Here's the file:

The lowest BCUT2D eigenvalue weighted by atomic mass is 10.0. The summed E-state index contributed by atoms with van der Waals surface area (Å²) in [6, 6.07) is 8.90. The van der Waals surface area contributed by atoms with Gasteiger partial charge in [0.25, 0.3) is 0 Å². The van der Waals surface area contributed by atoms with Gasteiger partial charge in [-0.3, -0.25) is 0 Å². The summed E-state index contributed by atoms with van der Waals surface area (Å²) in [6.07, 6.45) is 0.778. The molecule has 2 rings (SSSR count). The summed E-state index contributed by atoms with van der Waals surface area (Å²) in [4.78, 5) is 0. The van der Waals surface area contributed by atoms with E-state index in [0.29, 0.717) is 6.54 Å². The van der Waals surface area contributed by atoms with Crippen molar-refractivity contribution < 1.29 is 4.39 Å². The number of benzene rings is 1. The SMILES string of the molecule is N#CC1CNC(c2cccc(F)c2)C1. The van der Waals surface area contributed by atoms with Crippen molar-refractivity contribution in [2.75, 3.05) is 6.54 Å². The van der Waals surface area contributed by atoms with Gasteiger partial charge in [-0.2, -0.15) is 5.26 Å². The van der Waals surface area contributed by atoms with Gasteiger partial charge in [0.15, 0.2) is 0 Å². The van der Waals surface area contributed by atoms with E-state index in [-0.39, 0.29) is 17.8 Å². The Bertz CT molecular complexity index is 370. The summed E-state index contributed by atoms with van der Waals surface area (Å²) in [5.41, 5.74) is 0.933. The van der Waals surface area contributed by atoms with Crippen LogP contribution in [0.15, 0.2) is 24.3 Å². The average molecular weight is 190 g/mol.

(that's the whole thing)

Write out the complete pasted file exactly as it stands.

The lowest BCUT2D eigenvalue weighted by atomic mass is 10.0. The summed E-state index contributed by atoms with van der Waals surface area (Å²) in [6, 6.07) is 8.90. The van der Waals surface area contributed by atoms with Gasteiger partial charge in [0.25, 0.3) is 0 Å². The van der Waals surface area contributed by atoms with Gasteiger partial charge in [-0.3, -0.25) is 0 Å². The summed E-state index contributed by atoms with van der Waals surface area (Å²) in [6.07, 6.45) is 0.778. The molecule has 2 rings (SSSR count). The summed E-state index contributed by atoms with van der Waals surface area (Å²) in [4.78, 5) is 0. The van der Waals surface area contributed by atoms with E-state index in [0.29, 0.717) is 6.54 Å². The van der Waals surface area contributed by atoms with Crippen molar-refractivity contribution < 1.29 is 4.39 Å². The number of benzene rings is 1. The SMILES string of the molecule is N#CC1CNC(c2cccc(F)c2)C1. The van der Waals surface area contributed by atoms with Crippen molar-refractivity contribution in [2.75, 3.05) is 6.54 Å². The van der Waals surface area contributed by atoms with Gasteiger partial charge in [-0.2, -0.15) is 5.26 Å². The van der Waals surface area contributed by atoms with Gasteiger partial charge in [0.15, 0.2) is 0 Å². The van der Waals surface area contributed by atoms with E-state index in [-0.39, 0.29) is 17.8 Å². The Bertz CT molecular complexity index is 370. The summed E-state index contributed by atoms with van der Waals surface area (Å²) in [5.41, 5.74) is 0.933. The van der Waals surface area contributed by atoms with Crippen LogP contribution in [0.15, 0.2) is 24.3 Å². The average molecular weight is 190 g/mol.